My full book Othering (from which this introduction is drawn) seeks to further the discussion by addressing two key questions: (1) Why do human beings engage in othering? (2) Can othering be validly criticized but in a half-ignorant way; that is, can someone be sensitized to one form of othering but engaged in another form of othering without realizing it? The first question points to the deep roots of violence in the human psyche. There can be accounts of various examples of othering in journal articles and books that remain at the level of description. They do not ask deeper, more probing questions about why human beings engage in othering. The second question points to the complexity of the human condition; it is possible that people can be critical of one form of othering while they remain blind to another form of othering that they are themselves engaging in. (This was the gist of Harold Fromm’s critique of the essay by Mary Louise Pratt, that the now fashionable academic discourse regarding how early modern Europeans “othered” Africans and other non-white peoples is ironically and hypocritically being replicated by the academics in the writing of their essays. They are establishing their moral superiority to the colonizers, just as the colonizers were doing to the colonized peoples.) A basic thesis of this book as a whole is that it is this precise issue that must be taken into consideration if we want to understand the “culture wars” and various forms of polarization that are so obvious in Western culture today. Like the parable of the blind men and the elephant, various people are seizing upon and criticizing some forms of othering, not realizing that there are other forms that they are blind to. This is a critique of both the Right and the Left.
The following chapters will examine the concept of othering from four different angles. The anthropological angle utilizes the idea that reality has three main dimensions as it is inhabited by human beings: the vertical axis (the divine and nature, the transcendent and the immanent, the spiritual and the physical); the horizontal plane (society, culture, human relationality); and individual selfhood. Many authors have elucidated these dimensions in various ways. My concern here is to show how the dimensions can become vectors within which othering operates in a focused way. The historical angle points to examples in human history that demonstrate othering in action and also voices that spoke up against othering. If there is such a thing as moral progress in human history it surely consists in the strengthening of such voices. The rights language angle focuses on the rhetoric of “rights,” which is a highly contested concept in the modern world. Rights language is one attempt to struggle against and delegitimize othering; it seems that everyone (with a few noted exceptions) wants to use rights language in support of their cause, but the number of people who want to take a step back and reflect on what they mean by “rights” is much smaller. This situation can be improved. And finally, the theological angle considers the subtitle of the book. What might it mean to say that othering is the original sin of humanity, and what pointers in the direction of redemption can be brought into articulation? The well-known story of Adam and Eve suggests that the Serpent persuaded them to think of themselves as being in a relationship of rivalry with God. What if that slicing apart of what should be a communion of love between the Creator and the creature is at the root of the many forms of conflict and violence that we see in human existence? And what if inhabiting all three of the dimensions of reality in a holistic and symphonic way could be just the medicine we need to overcome othering?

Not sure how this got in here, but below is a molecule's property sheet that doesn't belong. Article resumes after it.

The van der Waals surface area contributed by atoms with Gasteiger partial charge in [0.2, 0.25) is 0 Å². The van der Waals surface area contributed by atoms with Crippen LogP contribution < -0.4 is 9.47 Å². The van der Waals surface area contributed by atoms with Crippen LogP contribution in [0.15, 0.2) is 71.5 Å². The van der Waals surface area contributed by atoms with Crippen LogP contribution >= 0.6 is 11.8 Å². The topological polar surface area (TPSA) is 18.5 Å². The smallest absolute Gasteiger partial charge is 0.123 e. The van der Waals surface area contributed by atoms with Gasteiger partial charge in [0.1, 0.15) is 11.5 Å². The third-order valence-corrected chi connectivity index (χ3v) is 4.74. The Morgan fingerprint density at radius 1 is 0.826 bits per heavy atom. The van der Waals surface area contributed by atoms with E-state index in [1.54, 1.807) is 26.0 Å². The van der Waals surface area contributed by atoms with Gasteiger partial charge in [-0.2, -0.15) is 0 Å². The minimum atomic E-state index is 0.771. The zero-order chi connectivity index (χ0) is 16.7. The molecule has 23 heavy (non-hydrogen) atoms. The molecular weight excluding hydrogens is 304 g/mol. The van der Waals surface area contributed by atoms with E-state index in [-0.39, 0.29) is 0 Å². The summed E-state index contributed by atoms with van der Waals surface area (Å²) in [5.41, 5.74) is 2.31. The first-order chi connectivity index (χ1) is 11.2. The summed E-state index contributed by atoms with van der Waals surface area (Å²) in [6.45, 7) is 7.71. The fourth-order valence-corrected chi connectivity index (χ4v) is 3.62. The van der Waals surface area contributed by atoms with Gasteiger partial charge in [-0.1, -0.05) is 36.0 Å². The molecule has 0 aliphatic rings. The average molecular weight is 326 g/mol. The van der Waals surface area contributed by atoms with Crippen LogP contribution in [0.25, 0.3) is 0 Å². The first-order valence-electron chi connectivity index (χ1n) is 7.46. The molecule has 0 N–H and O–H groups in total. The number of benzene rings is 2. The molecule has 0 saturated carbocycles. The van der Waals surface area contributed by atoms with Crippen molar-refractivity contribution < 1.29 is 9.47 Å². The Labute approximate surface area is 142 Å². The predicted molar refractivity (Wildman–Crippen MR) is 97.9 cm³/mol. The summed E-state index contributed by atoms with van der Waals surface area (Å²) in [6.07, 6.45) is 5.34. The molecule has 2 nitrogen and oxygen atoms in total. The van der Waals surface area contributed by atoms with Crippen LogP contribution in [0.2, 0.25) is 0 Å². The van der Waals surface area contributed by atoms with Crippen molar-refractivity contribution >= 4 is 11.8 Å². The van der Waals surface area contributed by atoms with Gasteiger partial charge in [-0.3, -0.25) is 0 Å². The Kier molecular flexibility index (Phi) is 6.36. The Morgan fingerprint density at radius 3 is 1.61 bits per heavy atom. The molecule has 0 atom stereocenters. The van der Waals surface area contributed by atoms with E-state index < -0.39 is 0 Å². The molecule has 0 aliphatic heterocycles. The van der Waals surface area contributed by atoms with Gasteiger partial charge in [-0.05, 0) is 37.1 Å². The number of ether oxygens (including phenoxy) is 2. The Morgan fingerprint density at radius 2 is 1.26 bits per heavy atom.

Praise for Othering: The Original Sin of Humanity
“Charles Bellinger has provided a powerful analysis of the modes of dehumanization that have tragically marred our civilization. What is needed in our moment of political and ideological polarization is a recovery of the profound wisdom and insight of the doctrine of original sin.”
—Justin Buckley Dyer, author of Slavery, Abortion, and the Politics of Constitutional Meaning
“Charles Bellinger has written a truly magisterial and engrossing tour de force on the central theme of our contemporary world, the radical discord of our age and its many manifestations—political, spiritual, and personal. … The transcendent God is not merely among the genus of ‘beings,’ per se, but the Holy Other against whom to harbor a resentment or rivalry (our original sin) effectively derails our golden opportunity to take the ancient confession of the Shema—and the words of the Prophets and Christ himself—to grow into full human maturity, both individually and societally.”
—Nicholas A. Marziani, retired Senior Priest, Personal Ordinariate of the Chair of St. Peter
About the Author
Charles K. Bellinger is Associate Professor of Theology and Ethics at Brite Divinity School in Fort Worth, Texas. He is the author of The Genealogy of Violence: Reflections on Creation, Freedom, and Evil and The Trinitarian Self: The Key to the Puzzle of Violence.